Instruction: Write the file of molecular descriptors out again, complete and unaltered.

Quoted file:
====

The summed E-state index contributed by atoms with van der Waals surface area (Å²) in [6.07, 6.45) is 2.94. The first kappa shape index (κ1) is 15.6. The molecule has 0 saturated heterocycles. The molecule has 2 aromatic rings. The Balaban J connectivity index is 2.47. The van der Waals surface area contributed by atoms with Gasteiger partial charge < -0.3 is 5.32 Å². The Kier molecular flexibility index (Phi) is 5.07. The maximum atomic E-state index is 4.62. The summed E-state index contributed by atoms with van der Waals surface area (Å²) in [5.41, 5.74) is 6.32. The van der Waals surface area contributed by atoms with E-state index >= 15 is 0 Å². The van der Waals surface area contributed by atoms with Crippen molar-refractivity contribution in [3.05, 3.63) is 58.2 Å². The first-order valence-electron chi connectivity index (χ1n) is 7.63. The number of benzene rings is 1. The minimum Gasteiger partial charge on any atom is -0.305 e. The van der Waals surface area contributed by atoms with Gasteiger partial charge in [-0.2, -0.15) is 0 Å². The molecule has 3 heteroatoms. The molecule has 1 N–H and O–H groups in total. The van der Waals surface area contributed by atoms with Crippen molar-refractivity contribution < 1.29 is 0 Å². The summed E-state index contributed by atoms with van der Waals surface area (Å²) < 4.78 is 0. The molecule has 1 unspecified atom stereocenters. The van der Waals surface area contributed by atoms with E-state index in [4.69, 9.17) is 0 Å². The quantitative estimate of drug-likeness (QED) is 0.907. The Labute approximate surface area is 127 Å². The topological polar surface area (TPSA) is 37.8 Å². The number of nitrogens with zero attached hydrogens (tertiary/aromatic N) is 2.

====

The summed E-state index contributed by atoms with van der Waals surface area (Å²) in [6.07, 6.45) is 2.94. The first kappa shape index (κ1) is 15.6. The molecule has 0 saturated heterocycles. The molecule has 2 aromatic rings. The Balaban J connectivity index is 2.47. The van der Waals surface area contributed by atoms with Gasteiger partial charge < -0.3 is 5.32 Å². The Kier molecular flexibility index (Phi) is 5.07. The maximum atomic E-state index is 4.62. The summed E-state index contributed by atoms with van der Waals surface area (Å²) in [5.41, 5.74) is 6.32. The van der Waals surface area contributed by atoms with E-state index >= 15 is 0 Å². The van der Waals surface area contributed by atoms with Crippen molar-refractivity contribution in [3.05, 3.63) is 58.2 Å². The first-order valence-electron chi connectivity index (χ1n) is 7.63. The number of benzene rings is 1. The minimum Gasteiger partial charge on any atom is -0.305 e. The van der Waals surface area contributed by atoms with Gasteiger partial charge in [-0.2, -0.15) is 0 Å². The molecule has 3 heteroatoms. The molecule has 1 N–H and O–H groups in total. The van der Waals surface area contributed by atoms with Crippen molar-refractivity contribution < 1.29 is 0 Å². The summed E-state index contributed by atoms with van der Waals surface area (Å²) < 4.78 is 0. The molecule has 1 unspecified atom stereocenters. The van der Waals surface area contributed by atoms with E-state index in [4.69, 9.17) is 0 Å². The quantitative estimate of drug-likeness (QED) is 0.907. The Labute approximate surface area is 127 Å². The topological polar surface area (TPSA) is 37.8 Å². The number of nitrogens with zero attached hydrogens (tertiary/aromatic N) is 2.